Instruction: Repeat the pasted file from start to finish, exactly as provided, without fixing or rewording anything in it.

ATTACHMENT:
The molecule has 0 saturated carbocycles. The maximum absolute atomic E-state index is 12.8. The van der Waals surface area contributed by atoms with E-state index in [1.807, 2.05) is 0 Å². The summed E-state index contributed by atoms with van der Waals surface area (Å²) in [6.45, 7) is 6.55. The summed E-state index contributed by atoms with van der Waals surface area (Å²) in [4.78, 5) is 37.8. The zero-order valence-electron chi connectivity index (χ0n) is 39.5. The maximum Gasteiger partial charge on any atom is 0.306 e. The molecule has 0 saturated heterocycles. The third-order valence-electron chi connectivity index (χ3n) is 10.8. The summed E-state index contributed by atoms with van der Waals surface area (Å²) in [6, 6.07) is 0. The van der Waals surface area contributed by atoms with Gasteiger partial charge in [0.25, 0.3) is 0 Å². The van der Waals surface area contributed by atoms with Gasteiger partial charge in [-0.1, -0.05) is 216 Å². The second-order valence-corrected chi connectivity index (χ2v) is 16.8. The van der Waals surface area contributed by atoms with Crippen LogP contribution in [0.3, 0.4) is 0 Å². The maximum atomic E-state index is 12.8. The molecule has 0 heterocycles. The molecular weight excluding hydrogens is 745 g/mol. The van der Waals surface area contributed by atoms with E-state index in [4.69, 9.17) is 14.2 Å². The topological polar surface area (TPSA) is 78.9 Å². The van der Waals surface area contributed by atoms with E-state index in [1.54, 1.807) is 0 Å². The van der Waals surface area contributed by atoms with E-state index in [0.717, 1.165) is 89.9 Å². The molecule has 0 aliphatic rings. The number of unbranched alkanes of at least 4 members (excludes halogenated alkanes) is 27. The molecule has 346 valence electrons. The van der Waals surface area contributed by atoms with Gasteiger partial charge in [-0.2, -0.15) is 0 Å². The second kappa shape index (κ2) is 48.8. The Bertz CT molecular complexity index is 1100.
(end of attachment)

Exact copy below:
The molecule has 0 saturated carbocycles. The maximum absolute atomic E-state index is 12.8. The van der Waals surface area contributed by atoms with E-state index in [1.807, 2.05) is 0 Å². The summed E-state index contributed by atoms with van der Waals surface area (Å²) in [6.45, 7) is 6.55. The summed E-state index contributed by atoms with van der Waals surface area (Å²) in [4.78, 5) is 37.8. The zero-order valence-electron chi connectivity index (χ0n) is 39.5. The maximum Gasteiger partial charge on any atom is 0.306 e. The molecule has 0 saturated heterocycles. The third-order valence-electron chi connectivity index (χ3n) is 10.8. The summed E-state index contributed by atoms with van der Waals surface area (Å²) in [6, 6.07) is 0. The van der Waals surface area contributed by atoms with Gasteiger partial charge in [0.25, 0.3) is 0 Å². The van der Waals surface area contributed by atoms with Gasteiger partial charge in [-0.1, -0.05) is 216 Å². The second-order valence-corrected chi connectivity index (χ2v) is 16.8. The van der Waals surface area contributed by atoms with Crippen LogP contribution in [0.3, 0.4) is 0 Å². The maximum atomic E-state index is 12.8. The molecule has 0 heterocycles. The molecular weight excluding hydrogens is 745 g/mol. The van der Waals surface area contributed by atoms with E-state index in [4.69, 9.17) is 14.2 Å². The topological polar surface area (TPSA) is 78.9 Å². The van der Waals surface area contributed by atoms with E-state index in [1.54, 1.807) is 0 Å². The van der Waals surface area contributed by atoms with E-state index in [0.717, 1.165) is 89.9 Å². The molecule has 0 aliphatic rings. The number of unbranched alkanes of at least 4 members (excludes halogenated alkanes) is 27. The molecule has 346 valence electrons. The van der Waals surface area contributed by atoms with Gasteiger partial charge in [-0.2, -0.15) is 0 Å². The second kappa shape index (κ2) is 48.8. The Bertz CT molecular complexity index is 1100.